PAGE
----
Reporting on Microplastics in Seafood Needs Perspective

A recent Australian study about microplastics has been making headlines the past few weeks.

https://www.uq.edu.au/news/article/2020/08/research-reveals-microplastic-content-levels-seafood

The researchers tested a small handful of seafood products – 5 blue swimmer crabs, 10 farmed Pacific oysters, 10 farmed black tiger prawns, 10 wild Gould's squid and 10 wild sardines – and found trace amounts of microplastics in the samples.

It’s important to note a few things:

  • The objective of the study was to develop a method to improve the detection of plastic contamination.  Finding trace levels of microplastics in seafood does not mean these particles were found in humans who ingest these seafood products. There was no conclusion about the human health impacts of ingesting microplastics through seafood – or any food; that was not studied here. Some news outlets make this point early on, but others bury the lead.
  • Most readers of the news are not scientists and it’s helpful to put into context the level of microplastics found in the samples studied. Some news outlets included in their reporting – noting for comparison reasons, that the average weight for a grain of rice is 30.0 mg
  • With that in mind, the study found the following levels of microplastics in the samples:
    • Sardines: 2.9 mg
    • Crabs: 0.3 mg
    • Oysters: 0.1 mg
    • Prawn: 0.07 mg
    • Squid: 0.04 mg
  • As the Daily Mail pointed out in their reporting, microplastics have been discovered in other food items including apples, carrots, pears, broccoli, lettuce, and meats such as chicken. The researchers themselves point out that microplastics also enter our diets from “bottled water, sea salt, beer and honey, as well as the dust that settles on our meals.” However, science continues to show the largest exposure to humans is from the air. That’s right… breathing. The risks associated with human plastic ingestion – through any means – are not well understood and at this point, scientific research doesn’t support a conclusion that there is a human health concern from microplastics.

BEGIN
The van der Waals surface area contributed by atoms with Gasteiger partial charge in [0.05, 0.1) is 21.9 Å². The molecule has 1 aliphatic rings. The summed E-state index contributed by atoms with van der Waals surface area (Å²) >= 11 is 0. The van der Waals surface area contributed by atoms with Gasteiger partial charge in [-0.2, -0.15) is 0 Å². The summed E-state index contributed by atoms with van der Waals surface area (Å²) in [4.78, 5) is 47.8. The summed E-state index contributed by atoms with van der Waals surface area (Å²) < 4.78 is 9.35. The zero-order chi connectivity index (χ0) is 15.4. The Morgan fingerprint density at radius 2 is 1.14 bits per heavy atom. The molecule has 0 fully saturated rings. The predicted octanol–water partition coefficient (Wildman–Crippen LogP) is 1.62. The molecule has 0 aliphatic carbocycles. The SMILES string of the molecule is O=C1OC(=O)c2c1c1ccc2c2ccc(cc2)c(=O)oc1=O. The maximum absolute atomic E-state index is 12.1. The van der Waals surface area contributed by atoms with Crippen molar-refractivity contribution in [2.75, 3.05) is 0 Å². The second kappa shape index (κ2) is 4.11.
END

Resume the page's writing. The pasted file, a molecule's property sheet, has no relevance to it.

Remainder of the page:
• The researchers studied 45 samples from 5 species, from one area. Headlines that say plastic was found “in all seafood samples” and “100% of the samples” should include the small amount studied in the lead, to not misrepresent the breadth of the study.  The study also noted no measures were put into place to avoid external contamination upon collection (handling by workers or transport in plastic bags), although the samples were washed before analysis.
  • Reams of peer-reviewed nutrition science continue to show the positive health benefits of eating seafood at least 2-3 times per week, including baby brain development and reduced risks of cardiovascular diseaseinflammation and depression. FDA commissioned a report called the “Net Effects Report” that considers both the positive and negative aspects of seafood (such as protein, omega-3s, and minerals as well as things like mercury and contaminants). The conclusion of the report is that the benefits of seafood outweigh theoretical risks, even for pregnant women.

Any new peer-reviewed, published research that increases knowledge about microplastics in food is welcome and important. It’s also important that the media report accurately on such work and does not sensationalize the story or veer into a space saved for public health experts by making uneducated nutrition recommendations. The reality is, seafood continues to be one of the healthiest foods on the planet.

For more information see: https://www.aboutseafood.com/microplastics-in-seafood/

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